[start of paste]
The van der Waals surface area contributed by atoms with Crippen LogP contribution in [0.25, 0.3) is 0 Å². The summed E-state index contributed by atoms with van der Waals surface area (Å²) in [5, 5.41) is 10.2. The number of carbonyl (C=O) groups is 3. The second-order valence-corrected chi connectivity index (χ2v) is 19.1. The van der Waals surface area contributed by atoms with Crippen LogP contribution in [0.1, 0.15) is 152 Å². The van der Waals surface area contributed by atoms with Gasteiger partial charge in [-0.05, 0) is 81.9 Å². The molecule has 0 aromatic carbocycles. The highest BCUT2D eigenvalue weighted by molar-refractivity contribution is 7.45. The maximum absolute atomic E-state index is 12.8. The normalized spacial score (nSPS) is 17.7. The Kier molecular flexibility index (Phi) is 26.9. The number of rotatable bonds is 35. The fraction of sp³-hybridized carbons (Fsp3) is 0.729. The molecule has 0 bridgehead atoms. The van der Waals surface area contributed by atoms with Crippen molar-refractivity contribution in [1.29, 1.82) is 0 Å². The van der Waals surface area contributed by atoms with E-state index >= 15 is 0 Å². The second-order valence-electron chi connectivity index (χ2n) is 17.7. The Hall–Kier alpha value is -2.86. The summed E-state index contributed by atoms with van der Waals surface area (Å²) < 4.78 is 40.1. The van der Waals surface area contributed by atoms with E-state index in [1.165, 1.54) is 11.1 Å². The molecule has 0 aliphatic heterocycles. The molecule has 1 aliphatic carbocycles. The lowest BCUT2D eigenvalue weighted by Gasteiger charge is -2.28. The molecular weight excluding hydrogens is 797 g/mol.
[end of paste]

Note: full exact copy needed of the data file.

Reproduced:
The van der Waals surface area contributed by atoms with Crippen LogP contribution in [0.25, 0.3) is 0 Å². The summed E-state index contributed by atoms with van der Waals surface area (Å²) in [5, 5.41) is 10.2. The number of carbonyl (C=O) groups is 3. The second-order valence-corrected chi connectivity index (χ2v) is 19.1. The van der Waals surface area contributed by atoms with Crippen LogP contribution in [0.1, 0.15) is 152 Å². The van der Waals surface area contributed by atoms with Gasteiger partial charge in [-0.05, 0) is 81.9 Å². The molecule has 0 aromatic carbocycles. The highest BCUT2D eigenvalue weighted by molar-refractivity contribution is 7.45. The maximum absolute atomic E-state index is 12.8. The normalized spacial score (nSPS) is 17.7. The Kier molecular flexibility index (Phi) is 26.9. The number of rotatable bonds is 35. The fraction of sp³-hybridized carbons (Fsp3) is 0.729. The molecule has 0 bridgehead atoms. The van der Waals surface area contributed by atoms with Crippen molar-refractivity contribution in [1.29, 1.82) is 0 Å². The van der Waals surface area contributed by atoms with E-state index >= 15 is 0 Å². The second-order valence-electron chi connectivity index (χ2n) is 17.7. The Hall–Kier alpha value is -2.86. The summed E-state index contributed by atoms with van der Waals surface area (Å²) < 4.78 is 40.1. The van der Waals surface area contributed by atoms with E-state index in [1.165, 1.54) is 11.1 Å². The molecule has 0 aliphatic heterocycles. The molecule has 1 aliphatic carbocycles. The lowest BCUT2D eigenvalue weighted by Gasteiger charge is -2.28. The molecular weight excluding hydrogens is 797 g/mol.